Steve Nash made his return to the Los Angeles Lakers lineup Saturday night to help the Lakers defeat the Golden State Warriors 118-115 in overtime.Nash, who finished with 12 points and nine assists, stated Friday that he was eyeing the Christmas day match against the New York Knicks as a definite return. He said that there was a low probability that would actually play against the Warriors, but that changed Saturday.The 38-year-old Nash had missed the last 24 games after fracturing his left fibula against the Portland Trail Blazers on Oct. 31, but felt good after Saturday’s win.“To play 40 minutes after seven weeks was more than I could ask for,” Nash said. “I felt in a decent rhythm. I feel positive about it. We’ll see (Sunday). I’ll have to keep working on it. I know it will be sore and painful but I’m used to that.”Nash did not appear to be out of shape as he broke down the Warriors defense and created shots for his teammates. Kobe Bryant thrived in Nash’s return to the lineup, finishing with 34 points and 10 rebounds.“You put two guys together who can do opposite things and it fits extremely well,” Bryant said about playing with Nash. “When I get a rebound, I look to get the ball in his hands because I know I will be getting an easy shot.”The Lakers managed to rally from a 14-point deficit in the fourth quarter to carry the game into overtime behind Metta World Peace and Nash. Nash hit a clutch 3-pointer in the final minutes of regulation before the Warriors came storming back. World Peace scored 20 points, and Nash nailed a step-back shot for the final basket in overtime to push the Lakers winning streak to four games.“The guy is a winner,” Lakers coach Mike D’Antoni said of Nash. “There was a difference before the game. He changes everything. He changes the whole perspective.”Before the game D’Antoni said that with Nash in the lineup this is the blueprint that he had in mind after replacing Mike Brown. Brown was fired in November after a 1-4 start in his second season.The Lakers and D’Antoni hope that Nash can continue to orchestrate the offense as they head into their Christmas day match against the Knicks.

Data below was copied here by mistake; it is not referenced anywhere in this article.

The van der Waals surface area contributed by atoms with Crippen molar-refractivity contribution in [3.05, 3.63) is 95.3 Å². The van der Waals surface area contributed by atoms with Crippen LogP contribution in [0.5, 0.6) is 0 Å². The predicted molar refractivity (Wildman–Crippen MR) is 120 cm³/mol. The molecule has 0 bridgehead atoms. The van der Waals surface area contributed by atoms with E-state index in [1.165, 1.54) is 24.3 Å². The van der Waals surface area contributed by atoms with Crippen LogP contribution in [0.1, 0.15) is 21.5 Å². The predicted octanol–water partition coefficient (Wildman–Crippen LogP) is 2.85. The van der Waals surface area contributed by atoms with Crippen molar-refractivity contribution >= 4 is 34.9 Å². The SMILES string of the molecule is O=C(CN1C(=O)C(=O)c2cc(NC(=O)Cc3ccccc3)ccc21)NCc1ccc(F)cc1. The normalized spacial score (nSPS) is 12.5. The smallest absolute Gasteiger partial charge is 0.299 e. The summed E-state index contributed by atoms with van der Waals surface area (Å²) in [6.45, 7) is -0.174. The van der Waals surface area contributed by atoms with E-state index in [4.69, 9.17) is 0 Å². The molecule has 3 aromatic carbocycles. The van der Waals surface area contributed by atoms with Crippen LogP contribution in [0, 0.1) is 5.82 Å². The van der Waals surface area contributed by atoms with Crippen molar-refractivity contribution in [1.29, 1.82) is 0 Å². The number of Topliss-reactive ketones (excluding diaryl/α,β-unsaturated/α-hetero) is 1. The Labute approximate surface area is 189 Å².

While the criteria for promotion to yokozuna aren’t set in stone, the most common catalyst is winning two Grand Tournaments in a row — or some “equivalent” performance.In this case, Yokozuna Deliberation Council likely considered the fact that Kisenosato had the most total match wins in the six Grand Tournaments of the 2016 season — including four second-place finishes, despite no overall tournament victories. Also, after Hakuho was upset on day 14, Kisenosato had the January tournament wrapped up before the final day, which is considered stronger than a normal tournament win. Then, in his final match against Hakuho, Kisenosato won with a spectacular sukuinage (“beltless arm throw”):For more on the past and present of sumo, including a deep dive into 250 years of data, see The Sumo Matchup Centuries In The Making. Japanese sumo has been in a bit of a funk this century. With the sport dominated by Mongolian yokozuna (“grand champions”) such as Asashoryu, Hakuho and Haramafuji, Japan went 58 tournaments between 2006 and 2016 without producing any tournament winners — despite strict limitations on how many foreigners are even allowed to train. Japan hasn’t produced a yokozuna since Wakanohana earned the rank in 1998, and hasn’t even had a yokozuna active in the sport since Wakanohana’s brother Takanohana retired in 2003.But that drought has suddenly (and somewhat unexpectedly) ended, as the Japan Sumo Association on Wednesday officially promoted January basho (tournament) winner Kisenosato to the sport’s most prestigious rank — despite this being his first ever-tournament win.1I don’t want to surmise what every sumo fan or analyst was thinking, but perusing Google search results from before the January basho, I found hardly anything discussing Kisenosato’s yokozuna chances. Note this is unlike when Goeido and Kotoshogiku won tournaments last year, when virtually all of the media coverage of the next basho was about their yokozuna quests.Kisenosato had previously finished in second place (called “jun-yusho”) a record 12 times without winning a tournament (“yusho”) — though he still has the record for most jun-yusho with only one yusho. Of course, that kind of thing happens when your career coincides with that of Hakuho, a living legend who, while less than a year older than Kisenosato, has won 37 tournaments (and counting). Nine of Kisenosato’s jun-yusho have been as runner-up to the “White Peng.”